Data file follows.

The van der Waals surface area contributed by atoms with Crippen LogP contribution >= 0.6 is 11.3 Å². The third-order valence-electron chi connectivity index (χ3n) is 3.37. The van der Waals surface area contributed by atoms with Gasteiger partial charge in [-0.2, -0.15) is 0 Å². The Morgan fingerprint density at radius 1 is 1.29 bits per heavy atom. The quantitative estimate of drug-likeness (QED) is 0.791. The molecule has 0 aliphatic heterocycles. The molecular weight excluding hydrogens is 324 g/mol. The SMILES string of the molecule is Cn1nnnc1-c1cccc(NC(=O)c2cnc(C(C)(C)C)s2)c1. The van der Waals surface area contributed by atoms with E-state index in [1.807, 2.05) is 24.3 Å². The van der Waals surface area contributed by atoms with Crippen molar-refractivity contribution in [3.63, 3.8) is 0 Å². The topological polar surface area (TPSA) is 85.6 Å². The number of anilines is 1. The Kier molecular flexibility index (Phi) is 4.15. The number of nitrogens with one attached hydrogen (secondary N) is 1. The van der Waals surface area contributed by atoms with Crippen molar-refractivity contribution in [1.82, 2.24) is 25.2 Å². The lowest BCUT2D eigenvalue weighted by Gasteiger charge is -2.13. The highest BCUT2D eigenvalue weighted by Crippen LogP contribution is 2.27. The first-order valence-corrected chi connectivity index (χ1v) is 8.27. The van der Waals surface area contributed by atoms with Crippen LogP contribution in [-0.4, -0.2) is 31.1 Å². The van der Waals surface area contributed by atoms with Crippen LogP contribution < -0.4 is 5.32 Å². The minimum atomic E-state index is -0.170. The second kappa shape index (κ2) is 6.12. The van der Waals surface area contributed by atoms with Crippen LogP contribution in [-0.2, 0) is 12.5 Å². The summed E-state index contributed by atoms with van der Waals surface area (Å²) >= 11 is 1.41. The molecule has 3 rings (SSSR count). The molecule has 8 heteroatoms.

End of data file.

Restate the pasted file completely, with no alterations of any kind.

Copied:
The van der Waals surface area contributed by atoms with Crippen LogP contribution >= 0.6 is 11.3 Å². The third-order valence-electron chi connectivity index (χ3n) is 3.37. The van der Waals surface area contributed by atoms with Gasteiger partial charge in [-0.2, -0.15) is 0 Å². The Morgan fingerprint density at radius 1 is 1.29 bits per heavy atom. The quantitative estimate of drug-likeness (QED) is 0.791. The molecule has 0 aliphatic heterocycles. The molecular weight excluding hydrogens is 324 g/mol. The SMILES string of the molecule is Cn1nnnc1-c1cccc(NC(=O)c2cnc(C(C)(C)C)s2)c1. The van der Waals surface area contributed by atoms with E-state index in [1.807, 2.05) is 24.3 Å². The van der Waals surface area contributed by atoms with Crippen molar-refractivity contribution in [3.63, 3.8) is 0 Å². The topological polar surface area (TPSA) is 85.6 Å². The number of anilines is 1. The Kier molecular flexibility index (Phi) is 4.15. The number of nitrogens with one attached hydrogen (secondary N) is 1. The van der Waals surface area contributed by atoms with Crippen molar-refractivity contribution in [1.82, 2.24) is 25.2 Å². The lowest BCUT2D eigenvalue weighted by Gasteiger charge is -2.13. The highest BCUT2D eigenvalue weighted by Crippen LogP contribution is 2.27. The first-order valence-corrected chi connectivity index (χ1v) is 8.27. The van der Waals surface area contributed by atoms with Crippen LogP contribution in [-0.4, -0.2) is 31.1 Å². The van der Waals surface area contributed by atoms with Crippen LogP contribution < -0.4 is 5.32 Å². The minimum atomic E-state index is -0.170. The second kappa shape index (κ2) is 6.12. The van der Waals surface area contributed by atoms with Crippen LogP contribution in [-0.2, 0) is 12.5 Å². The summed E-state index contributed by atoms with van der Waals surface area (Å²) >= 11 is 1.41. The molecule has 3 rings (SSSR count). The molecule has 8 heteroatoms.